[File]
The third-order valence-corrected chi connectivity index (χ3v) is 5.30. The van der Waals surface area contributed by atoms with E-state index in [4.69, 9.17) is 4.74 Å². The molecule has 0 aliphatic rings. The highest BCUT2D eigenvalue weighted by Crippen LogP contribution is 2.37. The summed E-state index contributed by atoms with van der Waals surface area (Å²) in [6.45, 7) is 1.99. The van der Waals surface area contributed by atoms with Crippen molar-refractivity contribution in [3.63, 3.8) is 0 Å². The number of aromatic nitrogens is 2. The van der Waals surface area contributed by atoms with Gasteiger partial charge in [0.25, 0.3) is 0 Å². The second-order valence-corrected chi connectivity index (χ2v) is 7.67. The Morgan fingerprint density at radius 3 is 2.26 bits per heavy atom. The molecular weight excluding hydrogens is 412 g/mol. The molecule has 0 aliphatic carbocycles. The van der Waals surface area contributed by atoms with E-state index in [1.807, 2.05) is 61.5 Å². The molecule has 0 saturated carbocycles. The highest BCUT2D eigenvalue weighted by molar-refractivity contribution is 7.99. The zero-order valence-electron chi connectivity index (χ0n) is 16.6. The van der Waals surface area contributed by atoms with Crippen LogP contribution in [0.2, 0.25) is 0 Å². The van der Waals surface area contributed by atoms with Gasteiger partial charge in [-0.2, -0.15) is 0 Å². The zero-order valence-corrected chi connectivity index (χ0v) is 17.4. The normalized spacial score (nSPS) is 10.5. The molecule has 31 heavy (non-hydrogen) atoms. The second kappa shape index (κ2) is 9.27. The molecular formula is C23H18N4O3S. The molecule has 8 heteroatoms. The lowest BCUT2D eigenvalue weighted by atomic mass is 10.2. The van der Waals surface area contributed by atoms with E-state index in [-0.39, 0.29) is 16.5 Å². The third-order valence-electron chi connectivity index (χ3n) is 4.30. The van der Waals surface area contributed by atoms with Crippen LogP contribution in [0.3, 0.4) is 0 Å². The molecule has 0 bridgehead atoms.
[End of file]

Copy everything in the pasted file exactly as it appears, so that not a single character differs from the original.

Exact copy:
The third-order valence-corrected chi connectivity index (χ3v) is 5.30. The van der Waals surface area contributed by atoms with E-state index in [4.69, 9.17) is 4.74 Å². The molecule has 0 aliphatic rings. The highest BCUT2D eigenvalue weighted by Crippen LogP contribution is 2.37. The summed E-state index contributed by atoms with van der Waals surface area (Å²) in [6.45, 7) is 1.99. The van der Waals surface area contributed by atoms with Crippen molar-refractivity contribution in [3.63, 3.8) is 0 Å². The number of aromatic nitrogens is 2. The van der Waals surface area contributed by atoms with Gasteiger partial charge in [0.25, 0.3) is 0 Å². The second-order valence-corrected chi connectivity index (χ2v) is 7.67. The Morgan fingerprint density at radius 3 is 2.26 bits per heavy atom. The molecular weight excluding hydrogens is 412 g/mol. The molecule has 0 aliphatic carbocycles. The van der Waals surface area contributed by atoms with E-state index in [1.807, 2.05) is 61.5 Å². The molecule has 0 saturated carbocycles. The highest BCUT2D eigenvalue weighted by molar-refractivity contribution is 7.99. The zero-order valence-electron chi connectivity index (χ0n) is 16.6. The van der Waals surface area contributed by atoms with Crippen LogP contribution in [0.2, 0.25) is 0 Å². The van der Waals surface area contributed by atoms with Gasteiger partial charge in [-0.2, -0.15) is 0 Å². The zero-order valence-corrected chi connectivity index (χ0v) is 17.4. The normalized spacial score (nSPS) is 10.5. The molecule has 31 heavy (non-hydrogen) atoms. The second kappa shape index (κ2) is 9.27. The molecular formula is C23H18N4O3S. The molecule has 8 heteroatoms. The lowest BCUT2D eigenvalue weighted by atomic mass is 10.2. The van der Waals surface area contributed by atoms with E-state index in [-0.39, 0.29) is 16.5 Å². The third-order valence-electron chi connectivity index (χ3n) is 4.30. The van der Waals surface area contributed by atoms with Crippen LogP contribution in [0.3, 0.4) is 0 Å². The molecule has 0 bridgehead atoms.